By Dr Baudouin Dupret
Heritage is a group’s claim to a legacy. There are, however, different ways of reading history in the process. The Western notion of World Heritage finds value in a culturally diverse past, which is already fulfilled by the present. Conversely, Islamic fundamentalism seeks to bring about conformity to its founding age, condemning any deviance from this particular foundation. Baudouin Dupret, Director of Research at the French National Centre for Scientific Research (CNRS), explores how these conflicting and yet interdependent narratives underpin Western and Jihadi antagonism, including the latter’s assault on ancient artefacts.
Shock swept the world in 2015 when images surfaced showing Islamic State’s (IS) demolition of ancient ruins in Hatra. The destructive act was widely portrayed as a “return of the barbarians”, reflecting the West’s view of itself as curator of World Heritage. Such an understanding of heritage as universal and pluralistic is countered by a fundamentalist narrative, which exclusively recognises the legacy of Islam. From this perspective, historical artefacts are forbidden if they predate or otherwise deviate from the principles of the Islamic founding age. Baudouin Dupret at the French National Centre for Scientific Research delves deep into this collision between concepts of heritage and the narratives that follow. His research uncovers how both outlooks have developed in a conflicting yet interdependent manner, and continue to underlie the ideology, media, and action of Jihadi and Western parties. The investigation was funded by Les Afriques dans le Monde (LAM), an international leading research centre looking at the impact of globalisation on African societies. LAM’s interdisciplinary research teams and partnerships include political scientists, economists, lawyers, and literary experts, forming a wide lens through which to view the intricacies of African life.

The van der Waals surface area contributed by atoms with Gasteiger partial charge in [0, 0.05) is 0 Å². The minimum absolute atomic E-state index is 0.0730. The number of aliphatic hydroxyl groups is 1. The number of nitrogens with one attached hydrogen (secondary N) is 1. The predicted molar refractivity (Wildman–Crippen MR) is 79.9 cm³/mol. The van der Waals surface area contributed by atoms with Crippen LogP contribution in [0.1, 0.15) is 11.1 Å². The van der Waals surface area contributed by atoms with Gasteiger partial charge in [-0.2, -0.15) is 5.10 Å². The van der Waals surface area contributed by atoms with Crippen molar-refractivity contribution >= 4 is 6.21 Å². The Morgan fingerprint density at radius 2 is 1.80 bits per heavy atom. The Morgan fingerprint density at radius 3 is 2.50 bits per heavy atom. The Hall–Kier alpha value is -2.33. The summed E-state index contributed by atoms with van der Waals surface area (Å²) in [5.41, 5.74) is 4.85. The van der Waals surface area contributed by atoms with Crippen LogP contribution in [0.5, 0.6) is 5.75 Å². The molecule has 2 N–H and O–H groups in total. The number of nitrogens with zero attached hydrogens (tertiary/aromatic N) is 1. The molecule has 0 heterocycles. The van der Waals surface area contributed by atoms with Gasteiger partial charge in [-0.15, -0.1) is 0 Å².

The heritage of ‘heritage’
At its core, heritage means receiving something from ancestors, although particular concepts of heritage vary across cultures. For example, the French formulation of ‘patrimoine’ specifies the inheritance of wealth from and by the family, while the English ‘heritage’ and Arabic ‘turâth’ indicate the process of inheritance itself. However, in every variation, heritage depends on a social and cultural order to provide its meaning. In other words, policies, attitudes, and practices are required to construct a ‘heritage’. After all, old monuments have existed before the heritage label, but the specific social phenomenon of heritage was not set in motion until the category was conceived.
At its core, heritage means receiving something from ancestors, although particular concepts of heritage vary across cultures.